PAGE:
Study Notes for I Corinthians 15:1-11
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Paul transitions from discussing and explaining spiritual gifts into discussing the resurrection. He moves from discussing how a human spirit will behave when it is regenerated by the Holy Spirit into showing how the Holy Spirit will also regenerate our physical bodies in the same way Jesus' body was transformed at his resurrection. Paul makes this transition from the discussion of the spiritual into a discussion of the physical by restating the Gospel.
The Gospel is the center of reality. Without it, dualism between the spiritual and the physical is almost inevitable. Without the death, burial, and resurrection of Jesus we would be unforgiven. Without Jesus' destroying the power of sin and saving us, the rip in reality caused by sin would permeate us without relief. We would continue to be fractured inside, driven by divisive forces that keep our spirits continuously restless and our minds fixated on physical relief.
The love of Jesus, however, heals our spirits and mends the split between our spiritual and physical parts. Only in Jesus can we become integrated, embracing both our spiritual and our promised physical redemption.
Paul reminds the Corinthians of the gospel he preached to them, "which you received and on which you have taken your stand." This gospel is the astonishing news that Jesus-God-died for our sins, was buried, and rose from the dead to destroy sin and to save us. This gospel is also the mystery hidden for generations: Jews and Gentiles are now one. (Romans 1:16) Salvation includes all people; God's people are now all those who believe in him and accept him. This gospel also embodies the truth that God gave his grace to mankind in Christ Jesus BEFORE time began. This grace given in Christ has destroyed the power of death and has brought us life and immortality. This gospel also includes the miracle that Jesus, descended from David as prophecy foretold, rose from the dead.
"By this gospel you are saved," Paul says, "if you hold firmly to the word I preached to you. Otherwise, you have believed in vain."
Paul is not trying to warn the Corinthians that they might lose their salvation if they aren't vigilant enough. What he's saying here is much like Jesus' parable of the farmer sowing seeds. (Matthew 13:3-9) Some of his seeds fell along the path, and the birds came and ate them. Some fell on rocky places where they germinated quickly and sprouted leaves in record time. But when the day grew hot, the fast-growing plant withered and died from lack of water and grounding in deep, good soil. Still other seeds fell among weeds and thorns, and those thorns choked the plant struggling to grow among the greedy weeds.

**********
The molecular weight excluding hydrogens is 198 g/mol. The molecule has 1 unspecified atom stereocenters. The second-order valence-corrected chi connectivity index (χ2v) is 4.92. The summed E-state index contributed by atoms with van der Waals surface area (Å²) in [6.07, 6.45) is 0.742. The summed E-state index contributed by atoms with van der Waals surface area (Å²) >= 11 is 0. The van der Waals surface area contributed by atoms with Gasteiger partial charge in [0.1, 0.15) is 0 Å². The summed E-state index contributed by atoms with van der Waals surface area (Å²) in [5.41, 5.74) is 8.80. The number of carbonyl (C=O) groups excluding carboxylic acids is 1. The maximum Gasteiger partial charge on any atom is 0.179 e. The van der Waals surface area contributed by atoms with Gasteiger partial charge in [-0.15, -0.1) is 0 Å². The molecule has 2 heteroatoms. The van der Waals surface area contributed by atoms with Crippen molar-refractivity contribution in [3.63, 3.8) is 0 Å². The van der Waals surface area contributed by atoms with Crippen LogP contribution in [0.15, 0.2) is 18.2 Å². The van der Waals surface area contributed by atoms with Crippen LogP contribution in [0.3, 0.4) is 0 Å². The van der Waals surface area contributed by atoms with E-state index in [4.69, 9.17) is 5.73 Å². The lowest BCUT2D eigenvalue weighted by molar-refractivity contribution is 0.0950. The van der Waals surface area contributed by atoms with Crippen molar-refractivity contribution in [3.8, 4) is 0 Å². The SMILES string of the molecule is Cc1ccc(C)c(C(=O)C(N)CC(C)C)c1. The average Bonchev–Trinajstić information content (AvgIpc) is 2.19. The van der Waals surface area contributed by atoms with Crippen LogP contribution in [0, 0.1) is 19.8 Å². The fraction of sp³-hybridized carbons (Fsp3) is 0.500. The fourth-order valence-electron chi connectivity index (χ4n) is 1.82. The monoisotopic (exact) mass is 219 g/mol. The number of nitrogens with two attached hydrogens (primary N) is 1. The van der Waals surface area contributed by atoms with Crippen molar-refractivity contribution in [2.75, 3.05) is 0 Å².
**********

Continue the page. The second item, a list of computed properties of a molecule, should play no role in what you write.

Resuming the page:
Other seeds, however, fell on good soil. Those seeds sprouted plants which grew strong, nurtured by rich soil and adequate rain, able to withstand the heat of the life-giving sun.
This parable illustrates what Paul is teaching in this passage. If a person does not cling to the gospel and grow and deepen in grace, that shallow experience demonstrates that the person did not have a saving faith to begin with. If a person receives the gospel and does not allow it to penetrate deeply into his/her heart, it grows a superficial response that wilts as soon as temptation and trouble come upon it.
In this passage Paul is not saying, "Hold on tightly; if you let go, your salvation will go!" Rather he's saying, "Do not resist the joy of the gospel. Let it convict you of your sin and neediness. Let it fall deeply into your heart, and don't resist it. Hearing the gospel and giving a mental assent to it is not the same as accepting Jesus to transform your heart. You have to be vulnerable to Him. You have to let Him change you. Don't treat it trivially. Let Jesus change your heart."
Paul emphasizes that Jesus died, was buried, and rose from the dead "according to the Scriptures." Paul's scriptures were the Old Testament, and the fact that Jesus lived, died, and rose in the way Scriptures had predicted he would proves his Messiahship.
The facts of Jesus' burial are the evidence that he really died. Had his burial not been recorded, we could easily doubt his death. Because we know details surrounding that event, including the frightened priests who wanted the tomb guarded and the details of the embalming, we have evidence of his death.
Jesus' death was the act that justified God's forgiveness of us. His death satisfied the demands of God's law. But Jesus' death alone was not the whole story of salvation. Had Jesus died but not risen, his death would still have paid our penalty for sin. But if he had remained dead, we would not have inherited eternal life. Further, we would not have had the reality of the Holy Spirit activating our sinful flesh with Jesus' resurrection power. (Romans 8:11) Jesus' resurrection is the part of the gospel that makes it possible for his life-giving power to give us receptive hearts, seeing eyes, and changed lives.
James and Paul
Paul includes a general list of the groups and individuals whom Jesus specifically visited after his resurrection. These people are important for the church, because these were the eyewitnesses of his resurrection. These witnesses were people who had known him before his death and saw him in his resurrected body. These witnesses were the ones who testified that Jesus had truly risen from the dead and thus confirmed that he was the Messiah.
One person in this list whom Paul mentions particularly is James. James was the half-brother of Jesus (Matt. 13:55), and he did not believe Jesus to be the Messiah. (John 7:5) He had grown up with Jesus sitting at the same table with him at mealtimes; he had experienced all the intimate irritations with Jesus that siblings experience. But James had also experienced Jesus as a brother in whom was no sin. It's quite possible Jesus' spiritual "aliveness" and authority and love irritated and annoyed James. It was only after Jesus visited James after Jesus' resurrection that James became a believer.
Once the veil fell from James' heart, he became active in the early church. He even became the leader of the church in Jerusalem (Acts 12:17; 15:13; 21:17) and wrote what later became the earliest book of the New Testament, the book of James.